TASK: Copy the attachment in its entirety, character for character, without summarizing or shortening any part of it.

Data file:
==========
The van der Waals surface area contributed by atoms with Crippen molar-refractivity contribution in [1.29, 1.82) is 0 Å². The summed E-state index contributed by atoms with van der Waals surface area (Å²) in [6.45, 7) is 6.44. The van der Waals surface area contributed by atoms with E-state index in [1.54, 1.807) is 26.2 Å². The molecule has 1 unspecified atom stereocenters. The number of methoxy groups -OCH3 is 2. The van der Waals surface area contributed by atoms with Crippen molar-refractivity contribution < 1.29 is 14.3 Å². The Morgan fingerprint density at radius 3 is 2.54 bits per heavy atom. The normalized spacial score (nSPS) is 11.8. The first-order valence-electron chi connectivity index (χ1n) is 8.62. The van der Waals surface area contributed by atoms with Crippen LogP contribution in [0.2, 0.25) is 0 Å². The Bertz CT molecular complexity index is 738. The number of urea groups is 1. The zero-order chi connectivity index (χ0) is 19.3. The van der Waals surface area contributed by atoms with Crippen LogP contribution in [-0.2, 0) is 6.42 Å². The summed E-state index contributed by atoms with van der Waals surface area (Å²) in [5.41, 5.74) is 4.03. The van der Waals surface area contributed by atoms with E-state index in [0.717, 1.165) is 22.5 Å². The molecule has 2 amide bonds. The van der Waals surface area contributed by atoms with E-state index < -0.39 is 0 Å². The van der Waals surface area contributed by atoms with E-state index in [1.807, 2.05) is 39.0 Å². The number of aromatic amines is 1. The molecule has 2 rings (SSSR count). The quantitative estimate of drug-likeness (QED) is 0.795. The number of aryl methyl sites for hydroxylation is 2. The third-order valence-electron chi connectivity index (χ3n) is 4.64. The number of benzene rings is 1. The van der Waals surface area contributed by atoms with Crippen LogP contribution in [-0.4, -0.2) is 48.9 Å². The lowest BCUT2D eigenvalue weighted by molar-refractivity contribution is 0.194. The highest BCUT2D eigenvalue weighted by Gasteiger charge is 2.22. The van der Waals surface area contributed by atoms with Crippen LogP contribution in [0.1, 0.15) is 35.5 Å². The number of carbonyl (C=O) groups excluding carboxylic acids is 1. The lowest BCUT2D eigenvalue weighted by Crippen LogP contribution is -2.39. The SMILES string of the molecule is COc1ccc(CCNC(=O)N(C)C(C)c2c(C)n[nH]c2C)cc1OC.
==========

The van der Waals surface area contributed by atoms with Crippen molar-refractivity contribution in [1.29, 1.82) is 0 Å². The summed E-state index contributed by atoms with van der Waals surface area (Å²) in [6.45, 7) is 6.44. The van der Waals surface area contributed by atoms with E-state index in [1.54, 1.807) is 26.2 Å². The molecule has 1 unspecified atom stereocenters. The number of methoxy groups -OCH3 is 2. The van der Waals surface area contributed by atoms with Crippen molar-refractivity contribution < 1.29 is 14.3 Å². The Morgan fingerprint density at radius 3 is 2.54 bits per heavy atom. The normalized spacial score (nSPS) is 11.8. The first-order valence-electron chi connectivity index (χ1n) is 8.62. The van der Waals surface area contributed by atoms with Crippen LogP contribution in [0.2, 0.25) is 0 Å². The Bertz CT molecular complexity index is 738. The number of urea groups is 1. The zero-order chi connectivity index (χ0) is 19.3. The van der Waals surface area contributed by atoms with Crippen LogP contribution in [-0.2, 0) is 6.42 Å². The summed E-state index contributed by atoms with van der Waals surface area (Å²) in [5.41, 5.74) is 4.03. The van der Waals surface area contributed by atoms with E-state index in [0.717, 1.165) is 22.5 Å². The molecule has 2 amide bonds. The van der Waals surface area contributed by atoms with E-state index < -0.39 is 0 Å². The van der Waals surface area contributed by atoms with E-state index in [1.807, 2.05) is 39.0 Å². The number of aromatic amines is 1. The molecule has 2 rings (SSSR count). The quantitative estimate of drug-likeness (QED) is 0.795. The number of aryl methyl sites for hydroxylation is 2. The third-order valence-electron chi connectivity index (χ3n) is 4.64. The number of benzene rings is 1. The van der Waals surface area contributed by atoms with Crippen LogP contribution in [-0.4, -0.2) is 48.9 Å². The lowest BCUT2D eigenvalue weighted by molar-refractivity contribution is 0.194. The highest BCUT2D eigenvalue weighted by Gasteiger charge is 2.22. The van der Waals surface area contributed by atoms with Crippen LogP contribution in [0.1, 0.15) is 35.5 Å². The number of carbonyl (C=O) groups excluding carboxylic acids is 1. The lowest BCUT2D eigenvalue weighted by Crippen LogP contribution is -2.39. The SMILES string of the molecule is COc1ccc(CCNC(=O)N(C)C(C)c2c(C)n[nH]c2C)cc1OC.